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Hybrid WAN – looking past the MPLS lock-in



Raoul Tecala |Business Development Director | Networking

Raoul Tecala |Business Development Director | Networking

I have a mobile device that’s one generation behind the current market. It works fine, but for my business needs, I need one that’s faster and easier to integrate with my other devices. However, the contract I signed with my mobile carrier has me locked in on that device, and I can’t upgrade for another six months. It’s frustrating, but there’s not much I can do.

IT organisations are dealing with much the same woes when it comes to the implementation of hybrid wide area networks (WANs). Traditionally, businesses ran their WAN only on multiprotocol label switching (MPLS) technology provided by tier-1 telcos. Now, with the advent of hybrid WAN, there are multiple connectivity options that – when combined cleverly – can significantly reduce cost and so free up budget to use in more innovative areas such as cloud. IT organisations are beginning to look at implementing these measures into their network management strategies.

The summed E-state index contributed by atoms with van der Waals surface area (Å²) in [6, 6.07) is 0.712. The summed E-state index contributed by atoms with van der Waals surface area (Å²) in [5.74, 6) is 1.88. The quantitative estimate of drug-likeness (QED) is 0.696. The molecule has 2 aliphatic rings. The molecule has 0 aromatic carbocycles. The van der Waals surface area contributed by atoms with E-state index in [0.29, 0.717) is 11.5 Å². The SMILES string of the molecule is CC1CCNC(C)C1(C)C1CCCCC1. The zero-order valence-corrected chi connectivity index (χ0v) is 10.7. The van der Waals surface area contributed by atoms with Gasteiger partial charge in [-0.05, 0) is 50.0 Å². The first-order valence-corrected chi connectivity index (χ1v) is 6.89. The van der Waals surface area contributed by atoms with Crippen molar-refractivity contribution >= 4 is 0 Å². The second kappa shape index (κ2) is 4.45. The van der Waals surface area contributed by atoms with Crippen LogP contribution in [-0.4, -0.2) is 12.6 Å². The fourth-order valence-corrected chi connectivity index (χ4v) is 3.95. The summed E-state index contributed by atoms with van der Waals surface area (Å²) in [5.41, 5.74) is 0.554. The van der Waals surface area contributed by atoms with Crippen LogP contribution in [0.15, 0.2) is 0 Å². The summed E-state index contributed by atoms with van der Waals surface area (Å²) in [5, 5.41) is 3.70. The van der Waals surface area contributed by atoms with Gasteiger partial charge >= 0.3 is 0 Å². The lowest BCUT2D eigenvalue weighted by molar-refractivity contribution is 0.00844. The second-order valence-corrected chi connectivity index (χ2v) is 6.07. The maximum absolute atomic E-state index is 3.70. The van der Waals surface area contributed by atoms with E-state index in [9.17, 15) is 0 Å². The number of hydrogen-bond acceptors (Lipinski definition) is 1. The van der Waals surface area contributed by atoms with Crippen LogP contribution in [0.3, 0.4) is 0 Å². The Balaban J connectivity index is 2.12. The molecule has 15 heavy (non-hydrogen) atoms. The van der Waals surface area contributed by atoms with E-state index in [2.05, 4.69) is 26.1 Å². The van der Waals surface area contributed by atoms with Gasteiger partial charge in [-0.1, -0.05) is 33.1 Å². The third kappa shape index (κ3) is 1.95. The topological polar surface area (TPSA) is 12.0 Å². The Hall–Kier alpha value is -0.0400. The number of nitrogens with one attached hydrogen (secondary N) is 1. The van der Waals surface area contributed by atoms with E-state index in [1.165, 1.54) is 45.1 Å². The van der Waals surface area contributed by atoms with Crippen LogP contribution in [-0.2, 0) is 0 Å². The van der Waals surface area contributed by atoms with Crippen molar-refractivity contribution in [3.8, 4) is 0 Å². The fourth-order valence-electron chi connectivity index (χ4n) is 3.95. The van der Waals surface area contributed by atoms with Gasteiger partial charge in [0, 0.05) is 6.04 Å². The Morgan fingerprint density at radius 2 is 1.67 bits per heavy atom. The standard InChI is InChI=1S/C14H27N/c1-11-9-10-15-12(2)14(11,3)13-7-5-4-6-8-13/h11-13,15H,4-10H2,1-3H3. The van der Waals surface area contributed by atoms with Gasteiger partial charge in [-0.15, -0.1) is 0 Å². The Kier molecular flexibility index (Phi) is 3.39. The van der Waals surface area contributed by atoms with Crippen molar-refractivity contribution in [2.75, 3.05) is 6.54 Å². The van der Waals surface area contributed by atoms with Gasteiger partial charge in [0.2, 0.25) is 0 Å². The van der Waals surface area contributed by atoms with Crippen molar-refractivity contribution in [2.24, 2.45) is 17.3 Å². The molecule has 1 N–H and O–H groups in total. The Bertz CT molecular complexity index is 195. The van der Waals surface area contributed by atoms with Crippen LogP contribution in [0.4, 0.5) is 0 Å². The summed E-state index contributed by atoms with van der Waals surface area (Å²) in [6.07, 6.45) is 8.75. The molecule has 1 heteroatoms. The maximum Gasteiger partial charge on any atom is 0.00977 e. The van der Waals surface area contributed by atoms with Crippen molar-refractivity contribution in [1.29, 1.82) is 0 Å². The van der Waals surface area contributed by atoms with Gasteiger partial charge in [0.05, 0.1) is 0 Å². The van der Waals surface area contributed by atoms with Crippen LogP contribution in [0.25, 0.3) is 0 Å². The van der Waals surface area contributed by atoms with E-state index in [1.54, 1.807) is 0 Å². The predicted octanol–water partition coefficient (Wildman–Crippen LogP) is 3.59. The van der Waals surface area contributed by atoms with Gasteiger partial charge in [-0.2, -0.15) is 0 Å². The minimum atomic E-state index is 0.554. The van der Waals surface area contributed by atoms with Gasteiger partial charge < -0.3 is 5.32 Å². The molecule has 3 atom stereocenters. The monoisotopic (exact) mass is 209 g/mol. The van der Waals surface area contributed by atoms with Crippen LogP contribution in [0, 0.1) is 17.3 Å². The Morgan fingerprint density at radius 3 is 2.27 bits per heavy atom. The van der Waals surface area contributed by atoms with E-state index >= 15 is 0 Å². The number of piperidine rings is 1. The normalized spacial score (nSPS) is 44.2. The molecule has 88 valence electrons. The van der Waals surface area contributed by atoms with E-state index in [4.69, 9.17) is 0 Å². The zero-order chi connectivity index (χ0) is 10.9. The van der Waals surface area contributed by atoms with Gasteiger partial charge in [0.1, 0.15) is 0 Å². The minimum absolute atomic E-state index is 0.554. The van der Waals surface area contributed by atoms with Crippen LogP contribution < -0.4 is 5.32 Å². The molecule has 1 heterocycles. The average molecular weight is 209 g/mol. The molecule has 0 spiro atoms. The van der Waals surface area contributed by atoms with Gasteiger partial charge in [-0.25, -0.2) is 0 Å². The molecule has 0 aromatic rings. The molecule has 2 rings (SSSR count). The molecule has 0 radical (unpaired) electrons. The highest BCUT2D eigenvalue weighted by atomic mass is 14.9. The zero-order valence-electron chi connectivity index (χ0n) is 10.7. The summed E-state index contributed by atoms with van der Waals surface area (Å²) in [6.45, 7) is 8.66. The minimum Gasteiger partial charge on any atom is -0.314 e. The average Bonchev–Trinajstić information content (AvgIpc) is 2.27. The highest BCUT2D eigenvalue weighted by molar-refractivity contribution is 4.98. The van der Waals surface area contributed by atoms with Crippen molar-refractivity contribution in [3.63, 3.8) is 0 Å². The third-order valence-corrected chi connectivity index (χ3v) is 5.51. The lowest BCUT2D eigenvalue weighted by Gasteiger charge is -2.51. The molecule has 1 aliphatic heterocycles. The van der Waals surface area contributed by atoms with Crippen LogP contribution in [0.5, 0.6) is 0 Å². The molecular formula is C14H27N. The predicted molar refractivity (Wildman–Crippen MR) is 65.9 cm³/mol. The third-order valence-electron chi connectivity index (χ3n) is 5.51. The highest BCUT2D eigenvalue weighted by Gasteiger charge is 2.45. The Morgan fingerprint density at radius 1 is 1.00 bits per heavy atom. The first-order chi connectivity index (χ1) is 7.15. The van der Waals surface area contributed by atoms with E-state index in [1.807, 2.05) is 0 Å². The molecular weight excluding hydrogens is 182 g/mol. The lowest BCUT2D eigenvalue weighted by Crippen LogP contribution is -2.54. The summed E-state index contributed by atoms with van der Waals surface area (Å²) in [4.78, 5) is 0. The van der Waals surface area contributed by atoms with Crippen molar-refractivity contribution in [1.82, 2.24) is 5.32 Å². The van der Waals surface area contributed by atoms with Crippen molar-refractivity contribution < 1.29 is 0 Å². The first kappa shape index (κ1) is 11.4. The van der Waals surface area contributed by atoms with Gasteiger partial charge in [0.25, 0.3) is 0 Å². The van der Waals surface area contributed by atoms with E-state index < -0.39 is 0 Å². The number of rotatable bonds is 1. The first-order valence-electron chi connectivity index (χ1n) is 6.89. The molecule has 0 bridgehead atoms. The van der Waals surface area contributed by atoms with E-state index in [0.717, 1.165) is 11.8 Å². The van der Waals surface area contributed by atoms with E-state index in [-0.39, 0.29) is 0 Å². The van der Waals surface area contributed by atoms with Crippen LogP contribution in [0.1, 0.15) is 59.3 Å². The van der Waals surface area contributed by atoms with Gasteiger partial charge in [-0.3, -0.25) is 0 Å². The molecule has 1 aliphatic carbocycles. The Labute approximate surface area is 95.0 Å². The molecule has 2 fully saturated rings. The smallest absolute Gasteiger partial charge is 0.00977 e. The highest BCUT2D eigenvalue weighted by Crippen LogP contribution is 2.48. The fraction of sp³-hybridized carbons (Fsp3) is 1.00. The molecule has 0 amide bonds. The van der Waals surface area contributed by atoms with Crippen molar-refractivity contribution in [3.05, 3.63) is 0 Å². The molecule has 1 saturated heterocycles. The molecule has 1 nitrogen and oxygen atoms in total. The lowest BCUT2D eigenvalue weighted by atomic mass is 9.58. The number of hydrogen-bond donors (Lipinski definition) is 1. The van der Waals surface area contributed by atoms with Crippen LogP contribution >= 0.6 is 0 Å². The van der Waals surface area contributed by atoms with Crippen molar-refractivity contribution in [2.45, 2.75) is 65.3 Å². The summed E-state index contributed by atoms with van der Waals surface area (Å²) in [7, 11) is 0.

The holdup comes with MPLS. Many businesses have signed long-term contracts with telcos for their MPLS services, agreements which can last three to five years. With changing network management options, businesses will naturally want to gravitate to methods that will reduce costs. For the moment they’re locked in … but after that? Are we about to see the end of MPLS?

Not quite. In terms of the woes with my mobile carrier: once I’m able to upgrade, the old version becomes obsolete. But MPLS isn’t necessary obsolete, nor is abandoning it completely a viable solution. There are a number of benefits to continuing with some MPLS services integrated with your hybrid WAN model. But what could or should the final WAN picture look like?

Read more about it in our latest thinking article.